End to End digitisation: the most significant trend the sector is seeing is the increasing role of digitisation. This shift will help financial institutions and banks to streamline operations like information collection, data analysis and organisation. Automation will assist employees and increase efficiency in organisations. Automated platforms will offer swift and consistent credit approval, while digital lending platforms will speed up the process of loan servicing.
The rise of AI/ML in lending business processes: Artificial Intelligence (AI) and Machine Learning (ML) have already proved to be transformative forces for the fintech sector. Now, a variety of companies are incorporating them into different segments of the industry - lending being one. Lenders are now looking at how AI/ML can automate complex processes, such as checking for frauds, automated loan offer generation, credit scoring and more.
Blockchain to break new grounds in lending: Blockchain is revolutionary as it is, however now the technology is being considered for the improvement of many financial services and products. Currently, blockchain is assisting with different processes in lending, including accelerating loan processes, providing data on real-time transactions, increasing the control that borrowers have over their loans, the management of loan payments and more.
The availability of small ticket loans: Banks are often reluctant to entertain small ticket loans, due to small profit margins and high underwriting costs. Millennials, who often have little or no credit history, are looking to fintech lending companies, with their “buy now, pay later ”(BNPL) loans. Flexible in nature, these loans often come with zero-interest rates, and allow borrowers to pay back in easy installments. According to a report by TransUnion CIBIL and Google on “Credit Distributed” the future of lending is digital. The report states that NBFCs saw a 30x growth in outstanding balances, and what accounted for 45 percent of all personal loans disbursed in 2020.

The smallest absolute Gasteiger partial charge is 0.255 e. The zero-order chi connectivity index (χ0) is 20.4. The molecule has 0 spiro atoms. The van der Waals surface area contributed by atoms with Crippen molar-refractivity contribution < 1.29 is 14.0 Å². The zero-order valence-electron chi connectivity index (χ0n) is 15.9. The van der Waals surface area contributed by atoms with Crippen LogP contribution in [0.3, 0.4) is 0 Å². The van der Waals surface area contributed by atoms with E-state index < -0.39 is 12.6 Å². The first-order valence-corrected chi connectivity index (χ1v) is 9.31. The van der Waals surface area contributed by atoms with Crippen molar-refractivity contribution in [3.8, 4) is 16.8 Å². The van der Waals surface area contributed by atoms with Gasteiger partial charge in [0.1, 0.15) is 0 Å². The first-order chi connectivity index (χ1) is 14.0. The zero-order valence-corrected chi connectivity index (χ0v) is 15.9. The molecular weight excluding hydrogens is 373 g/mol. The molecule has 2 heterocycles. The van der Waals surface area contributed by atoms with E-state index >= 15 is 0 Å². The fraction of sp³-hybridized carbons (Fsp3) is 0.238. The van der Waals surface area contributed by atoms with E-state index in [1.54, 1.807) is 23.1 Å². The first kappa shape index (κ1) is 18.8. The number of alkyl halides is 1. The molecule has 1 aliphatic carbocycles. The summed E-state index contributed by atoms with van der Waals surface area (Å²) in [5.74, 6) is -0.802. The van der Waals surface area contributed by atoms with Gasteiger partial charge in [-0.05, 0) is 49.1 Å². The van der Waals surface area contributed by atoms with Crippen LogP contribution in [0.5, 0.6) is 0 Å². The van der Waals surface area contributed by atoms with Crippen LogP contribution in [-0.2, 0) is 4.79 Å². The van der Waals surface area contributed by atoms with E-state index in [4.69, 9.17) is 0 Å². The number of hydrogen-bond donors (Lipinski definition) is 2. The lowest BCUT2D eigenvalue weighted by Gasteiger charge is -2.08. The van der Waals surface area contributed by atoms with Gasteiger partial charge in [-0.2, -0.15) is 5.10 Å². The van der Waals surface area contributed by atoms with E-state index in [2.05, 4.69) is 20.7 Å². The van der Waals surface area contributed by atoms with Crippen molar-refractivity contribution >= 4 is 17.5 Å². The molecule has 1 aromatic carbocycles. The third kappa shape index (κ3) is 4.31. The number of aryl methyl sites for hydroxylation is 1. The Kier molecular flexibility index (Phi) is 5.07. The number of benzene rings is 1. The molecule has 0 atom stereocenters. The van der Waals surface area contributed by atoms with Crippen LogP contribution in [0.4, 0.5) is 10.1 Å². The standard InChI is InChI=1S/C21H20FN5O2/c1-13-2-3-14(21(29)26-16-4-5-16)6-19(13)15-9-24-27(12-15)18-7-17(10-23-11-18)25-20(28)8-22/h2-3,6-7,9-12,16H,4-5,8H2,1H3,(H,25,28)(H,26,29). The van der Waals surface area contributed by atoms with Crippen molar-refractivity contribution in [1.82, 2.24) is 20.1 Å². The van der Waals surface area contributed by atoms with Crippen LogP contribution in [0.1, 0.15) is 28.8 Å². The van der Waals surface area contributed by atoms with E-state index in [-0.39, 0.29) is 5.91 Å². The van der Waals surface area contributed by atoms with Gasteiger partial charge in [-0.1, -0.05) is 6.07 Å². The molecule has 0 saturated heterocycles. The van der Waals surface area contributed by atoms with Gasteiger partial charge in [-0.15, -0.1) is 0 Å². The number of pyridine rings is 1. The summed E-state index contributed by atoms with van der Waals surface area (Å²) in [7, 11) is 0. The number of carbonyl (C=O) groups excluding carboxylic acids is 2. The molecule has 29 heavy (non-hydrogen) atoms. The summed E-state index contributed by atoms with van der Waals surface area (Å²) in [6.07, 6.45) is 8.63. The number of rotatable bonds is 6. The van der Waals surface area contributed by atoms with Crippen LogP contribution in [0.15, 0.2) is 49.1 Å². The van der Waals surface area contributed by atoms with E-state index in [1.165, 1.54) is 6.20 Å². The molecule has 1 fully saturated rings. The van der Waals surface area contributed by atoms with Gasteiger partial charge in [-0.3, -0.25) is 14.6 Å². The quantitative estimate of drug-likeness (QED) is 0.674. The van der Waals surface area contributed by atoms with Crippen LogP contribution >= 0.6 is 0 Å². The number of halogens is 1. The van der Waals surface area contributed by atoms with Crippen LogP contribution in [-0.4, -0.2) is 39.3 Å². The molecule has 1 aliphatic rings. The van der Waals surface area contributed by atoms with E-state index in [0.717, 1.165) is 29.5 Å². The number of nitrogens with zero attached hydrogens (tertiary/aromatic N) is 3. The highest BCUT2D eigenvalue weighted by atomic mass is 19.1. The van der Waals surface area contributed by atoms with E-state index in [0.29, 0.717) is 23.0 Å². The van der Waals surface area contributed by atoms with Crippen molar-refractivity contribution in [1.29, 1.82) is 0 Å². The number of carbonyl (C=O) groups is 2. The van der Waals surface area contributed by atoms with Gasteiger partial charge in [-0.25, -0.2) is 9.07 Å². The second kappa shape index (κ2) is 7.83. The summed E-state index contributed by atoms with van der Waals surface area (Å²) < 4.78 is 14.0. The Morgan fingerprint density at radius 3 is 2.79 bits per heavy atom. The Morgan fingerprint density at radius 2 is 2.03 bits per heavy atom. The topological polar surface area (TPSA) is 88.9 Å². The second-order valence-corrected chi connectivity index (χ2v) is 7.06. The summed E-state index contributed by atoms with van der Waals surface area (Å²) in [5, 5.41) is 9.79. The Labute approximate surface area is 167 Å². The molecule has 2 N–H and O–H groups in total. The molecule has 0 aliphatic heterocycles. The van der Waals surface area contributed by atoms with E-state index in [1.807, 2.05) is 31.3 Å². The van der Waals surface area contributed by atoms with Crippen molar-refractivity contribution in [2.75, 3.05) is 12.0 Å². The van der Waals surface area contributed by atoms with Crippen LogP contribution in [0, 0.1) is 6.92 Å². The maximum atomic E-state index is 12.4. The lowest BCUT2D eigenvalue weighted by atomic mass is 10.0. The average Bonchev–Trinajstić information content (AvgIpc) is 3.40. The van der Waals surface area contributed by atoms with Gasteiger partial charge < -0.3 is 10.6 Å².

Self-service and omnichannel capabilities: Both these elements place the customer at the centre of the lending ecosystem. By opting for self-service - from applying for a loan, to receiving the funds - the entire process will require little to no manual intervention. Self-service will also reduce the interactions between the customer and lender, and remove the undue burden of redundant loan work by employees. Customers will also benefit through the availability of omnichannel communication. They can choose between the website, apps, text messages or even social media platforms.
The move to non-tier-I markets: With the increasing penetration of smartphones and the growing coverage of the internet, people in Tier 2, Tier 3 and Tier 4 cities are showing their preference for digital lending channels. Users in remote places can now access digital lending platforms and loan products with ease.
The pandemic has challenged the banking and financial services sector in many ways. However, it has also paved the way for new organisations and new innovations to revolutionise this space. We’ll examine these developments in the 5th edition of the AWS Fintech Forum, where the brightest minds discuss the biggest breakthroughs in the fintech sector. The event will take place on November 25 and 26. You can register here, and be a part of the conversation.